Earlier today I wrote a post mocking Northwestern for being the eighth or ninth most popular school within the city it tries to claim as its own. Admittedly I did it just to watch Northwestern fans get mad.
It's not difficult to do, but it's fun all the same.
In reality I know you can't judge how big or good a fan base is based on participation at a 10K. No, in order to do that you need to do an actual study. The kind of study filled with math and science. The kind of study that takes a lot of time and research that I just wouldn't want to do.
But, thankfully, somebody else did. And you'll never guess which Big Ten school has the worst football fans.
The Ohio State University finished in first place in our ranking of Big 10 fan bases. In the ten year period of our study, the Buckeyes averaged 2.5 more wins per season than Penn State and Michigan, but also generated 20% more revenue. Remarkably, Ohio State made this revenue with fewer fans in attendance, on average, than Penn State or Michigan.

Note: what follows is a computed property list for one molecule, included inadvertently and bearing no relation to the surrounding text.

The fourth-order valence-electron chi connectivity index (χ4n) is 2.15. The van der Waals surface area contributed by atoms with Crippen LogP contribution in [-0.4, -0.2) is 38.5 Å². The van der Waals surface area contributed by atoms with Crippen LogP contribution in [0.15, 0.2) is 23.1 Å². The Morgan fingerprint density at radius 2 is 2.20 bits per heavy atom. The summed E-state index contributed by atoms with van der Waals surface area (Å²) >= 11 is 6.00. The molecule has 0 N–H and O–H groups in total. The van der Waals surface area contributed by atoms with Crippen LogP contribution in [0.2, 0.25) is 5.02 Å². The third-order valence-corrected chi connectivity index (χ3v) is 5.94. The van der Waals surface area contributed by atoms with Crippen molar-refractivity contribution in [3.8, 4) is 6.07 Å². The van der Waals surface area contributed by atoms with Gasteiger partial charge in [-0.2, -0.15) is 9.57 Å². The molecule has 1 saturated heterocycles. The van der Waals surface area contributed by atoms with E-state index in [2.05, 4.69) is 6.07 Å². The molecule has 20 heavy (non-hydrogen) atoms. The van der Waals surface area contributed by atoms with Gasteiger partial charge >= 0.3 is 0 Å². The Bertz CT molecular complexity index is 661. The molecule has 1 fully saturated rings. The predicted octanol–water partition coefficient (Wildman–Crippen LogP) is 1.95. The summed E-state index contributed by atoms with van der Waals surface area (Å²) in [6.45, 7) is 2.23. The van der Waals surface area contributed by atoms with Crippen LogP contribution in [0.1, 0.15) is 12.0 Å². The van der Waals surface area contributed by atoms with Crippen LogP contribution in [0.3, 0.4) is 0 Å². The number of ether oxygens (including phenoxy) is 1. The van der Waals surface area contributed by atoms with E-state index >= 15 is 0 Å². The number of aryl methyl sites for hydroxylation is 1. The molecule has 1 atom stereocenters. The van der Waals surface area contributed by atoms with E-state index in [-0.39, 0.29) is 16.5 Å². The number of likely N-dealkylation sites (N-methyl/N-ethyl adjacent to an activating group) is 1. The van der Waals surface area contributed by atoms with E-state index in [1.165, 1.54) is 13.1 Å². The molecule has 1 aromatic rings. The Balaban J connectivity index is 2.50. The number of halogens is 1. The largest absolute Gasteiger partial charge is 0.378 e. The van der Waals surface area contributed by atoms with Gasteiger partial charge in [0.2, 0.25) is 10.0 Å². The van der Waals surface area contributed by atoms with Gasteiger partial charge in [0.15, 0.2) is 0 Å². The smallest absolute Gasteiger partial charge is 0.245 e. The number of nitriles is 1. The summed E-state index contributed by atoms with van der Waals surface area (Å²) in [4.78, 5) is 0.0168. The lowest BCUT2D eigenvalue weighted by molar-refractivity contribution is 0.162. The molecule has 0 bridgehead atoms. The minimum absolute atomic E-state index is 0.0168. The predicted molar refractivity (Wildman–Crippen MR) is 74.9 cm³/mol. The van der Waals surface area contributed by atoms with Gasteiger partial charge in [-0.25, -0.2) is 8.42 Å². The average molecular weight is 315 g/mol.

Penn State very narrowly edged out Michigan for second place in our study. Over the course of the study, Penn State and Michigan averaged almost the same number of wins (Michigan had more) and football revenue per year. However, Penn State's second place ranking may be short-lived. The last couple of years have seen a decline in attendance. This may, of course, in part be due to the recent scandal and sanctions at Penn State.
Indiana and Northwestern are at the bottom of the Big 10 fan base rankings. Indiana seems to suffer from the same issue faced by Kansas or Duke. That is, how do you build football brand equity in a "basketball school"? Northwestern is an interesting case. A comparison with in-state "rival" Illinois (ranked 8th) is quite revealing. In the period our study, Northwestern averaged 1-2 more wins per season than Illinois. However, Illinois average 88% of capacity attendance, while Northwestern averaged 62%. Illinois also produced 30% more football revenue than the Wildcats.
Here's the rankings the Emory University study produced.